WINCHESTER — A Winchester Circuit Court judge has ruled against a former city police officer who claimed he was unfairly disciplined and subsequently fired over his job performance.

In a ruling filed this week, Judge Bruce D. Albertson said the Winchester Police Department was within its rights to discipline Capt. Leonard M. Bauserman, who was fired from his job on Aug. 3 after three decades of service.

“I found each of the respondent’s witnesses to be credible and found petitioner to be less credible,” Albertson wrote in a ruling filed this week in the Winchester Circuit Court Clerk’s Office. “I rule for respondent for the reasons cited by respondent.”

Bauserman had contended the city botched the way it addressed a series of alleged on-the-job shortcomings and failed to give him a promotion because of his age.

During an Aug. 27 hearing in Winchester Circuit Court, Bauserman said he was assigned to the administrative unit of the Winchester Police Department and, in 2013, placed in charge of its evidence and property storage rooms.

“I made leaps and bounds improving the way evidence, confiscated items, surplus property, permit applications and case files were processed and stored,” Bauserman testified. “I never had a negative performance evaluation.”

When Lt. Wally Stotlemyer was assigned to Bauserman’s unit last year, he testified that he was startled to see the condition of the evidence and property storage rooms. He referred to it as “a hoarder’s paradise.”

Deputy Police Chief Kelly S. Rice, who was Bauserman’s direct supervisor, testified that she spoke to Bauserman on at least four occasions about the condition of his department, and he consistently assured her he was making improvements and never asked for assistance.

However, Bauserman reportedly did little to restore order to the evidence and property storage rooms, so Stotlemyer sent a memo to Rice and Police Chief John Piper to apprise them of the situation.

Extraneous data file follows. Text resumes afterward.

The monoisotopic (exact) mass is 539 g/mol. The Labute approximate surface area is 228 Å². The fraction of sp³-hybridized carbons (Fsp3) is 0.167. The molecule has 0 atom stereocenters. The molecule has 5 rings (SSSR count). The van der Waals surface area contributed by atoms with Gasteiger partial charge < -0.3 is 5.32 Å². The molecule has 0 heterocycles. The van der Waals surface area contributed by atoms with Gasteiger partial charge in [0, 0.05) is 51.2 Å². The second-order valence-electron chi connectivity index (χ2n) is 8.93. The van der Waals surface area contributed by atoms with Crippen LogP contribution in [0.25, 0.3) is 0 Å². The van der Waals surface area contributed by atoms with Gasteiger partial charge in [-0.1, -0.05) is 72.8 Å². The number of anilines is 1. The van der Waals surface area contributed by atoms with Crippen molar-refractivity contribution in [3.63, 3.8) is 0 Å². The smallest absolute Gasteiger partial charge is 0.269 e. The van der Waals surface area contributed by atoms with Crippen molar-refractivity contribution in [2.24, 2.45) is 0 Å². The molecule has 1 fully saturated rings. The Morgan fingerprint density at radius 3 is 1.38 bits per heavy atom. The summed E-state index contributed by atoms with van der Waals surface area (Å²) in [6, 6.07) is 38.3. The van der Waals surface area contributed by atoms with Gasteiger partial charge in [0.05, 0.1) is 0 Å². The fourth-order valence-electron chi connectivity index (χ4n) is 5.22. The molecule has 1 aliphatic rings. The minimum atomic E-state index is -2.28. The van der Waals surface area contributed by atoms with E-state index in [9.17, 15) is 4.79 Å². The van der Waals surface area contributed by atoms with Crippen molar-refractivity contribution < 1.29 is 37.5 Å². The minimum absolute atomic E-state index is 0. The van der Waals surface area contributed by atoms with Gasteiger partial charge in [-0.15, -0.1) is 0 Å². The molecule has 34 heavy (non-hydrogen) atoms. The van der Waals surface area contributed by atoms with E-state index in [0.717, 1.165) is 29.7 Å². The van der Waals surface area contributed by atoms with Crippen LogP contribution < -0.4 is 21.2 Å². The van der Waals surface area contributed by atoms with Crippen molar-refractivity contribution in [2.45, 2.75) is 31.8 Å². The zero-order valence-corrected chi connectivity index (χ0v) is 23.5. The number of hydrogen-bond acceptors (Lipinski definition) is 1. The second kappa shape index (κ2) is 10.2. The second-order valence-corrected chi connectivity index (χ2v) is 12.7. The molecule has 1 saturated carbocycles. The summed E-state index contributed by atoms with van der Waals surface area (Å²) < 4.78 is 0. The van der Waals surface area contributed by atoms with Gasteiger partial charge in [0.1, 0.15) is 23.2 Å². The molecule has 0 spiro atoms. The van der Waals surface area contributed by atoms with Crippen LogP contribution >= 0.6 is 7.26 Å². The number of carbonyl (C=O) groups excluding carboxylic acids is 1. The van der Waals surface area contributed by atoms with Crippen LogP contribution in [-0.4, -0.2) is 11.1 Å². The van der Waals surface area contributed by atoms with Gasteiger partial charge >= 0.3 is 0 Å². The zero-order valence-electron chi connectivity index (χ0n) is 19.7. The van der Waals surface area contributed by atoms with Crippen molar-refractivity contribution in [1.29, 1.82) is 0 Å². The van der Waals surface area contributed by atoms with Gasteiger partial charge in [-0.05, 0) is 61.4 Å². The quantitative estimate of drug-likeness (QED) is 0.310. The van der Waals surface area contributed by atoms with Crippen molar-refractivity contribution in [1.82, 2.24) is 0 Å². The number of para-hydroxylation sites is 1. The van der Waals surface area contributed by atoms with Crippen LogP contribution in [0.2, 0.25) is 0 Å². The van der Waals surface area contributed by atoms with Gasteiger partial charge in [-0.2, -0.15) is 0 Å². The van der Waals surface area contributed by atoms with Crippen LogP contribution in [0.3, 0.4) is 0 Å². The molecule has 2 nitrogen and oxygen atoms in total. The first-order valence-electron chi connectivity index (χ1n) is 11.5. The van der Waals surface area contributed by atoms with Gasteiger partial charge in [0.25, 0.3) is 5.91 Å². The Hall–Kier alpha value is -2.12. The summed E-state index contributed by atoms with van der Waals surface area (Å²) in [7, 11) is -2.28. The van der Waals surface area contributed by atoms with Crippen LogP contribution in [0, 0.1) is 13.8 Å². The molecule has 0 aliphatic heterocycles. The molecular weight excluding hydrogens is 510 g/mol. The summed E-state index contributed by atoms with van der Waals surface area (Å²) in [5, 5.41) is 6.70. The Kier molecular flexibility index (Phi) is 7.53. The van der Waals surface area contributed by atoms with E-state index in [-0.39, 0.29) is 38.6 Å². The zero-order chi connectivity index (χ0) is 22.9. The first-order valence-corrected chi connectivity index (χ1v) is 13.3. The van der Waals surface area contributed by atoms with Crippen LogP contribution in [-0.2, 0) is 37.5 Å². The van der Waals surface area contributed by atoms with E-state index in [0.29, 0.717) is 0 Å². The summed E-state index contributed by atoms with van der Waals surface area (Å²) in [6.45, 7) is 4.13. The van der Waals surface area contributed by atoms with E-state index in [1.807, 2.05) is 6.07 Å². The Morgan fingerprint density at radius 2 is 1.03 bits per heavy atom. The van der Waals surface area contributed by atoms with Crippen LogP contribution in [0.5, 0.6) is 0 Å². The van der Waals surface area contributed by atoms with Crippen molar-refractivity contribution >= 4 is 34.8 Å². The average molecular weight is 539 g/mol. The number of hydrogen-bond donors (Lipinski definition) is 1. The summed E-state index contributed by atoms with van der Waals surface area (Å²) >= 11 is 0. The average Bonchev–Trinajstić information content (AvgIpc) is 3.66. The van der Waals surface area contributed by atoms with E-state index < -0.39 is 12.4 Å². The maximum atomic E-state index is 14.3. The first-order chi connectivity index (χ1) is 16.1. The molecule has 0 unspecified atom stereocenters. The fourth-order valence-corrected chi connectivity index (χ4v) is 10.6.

On Dec. 19, Bauserman was transferred to a desk job in the chief’s office but retained his rank and salary. Stotlemyer was put in charge of the evidence and property storage rooms and promoted to captain.

On April 6, as Stotlemyer continued to reportedly uncover more disarray in the evidence room, Piper issued Bauserman a written reprimand for the way he had handled his prior assignment. He then told Bauserman he considered the matter closed and the officer could, if he wanted, apply for a promotion to the newly created position of deputy chief of operations.

Meanwhile, Rice testified that Bauserman was having difficulties with his new job in the chief’s office. She said he was disorganized, came to work late and failed to complete assignments on time. On April 13, she placed him on an Employee Improvement Plan (EIP) that detailed areas needing improvement and established goals and deadlines he would have to meet to avoid further disciplinary action.

Two days later, Capt. Amanda Behan was promoted to deputy chief of operations.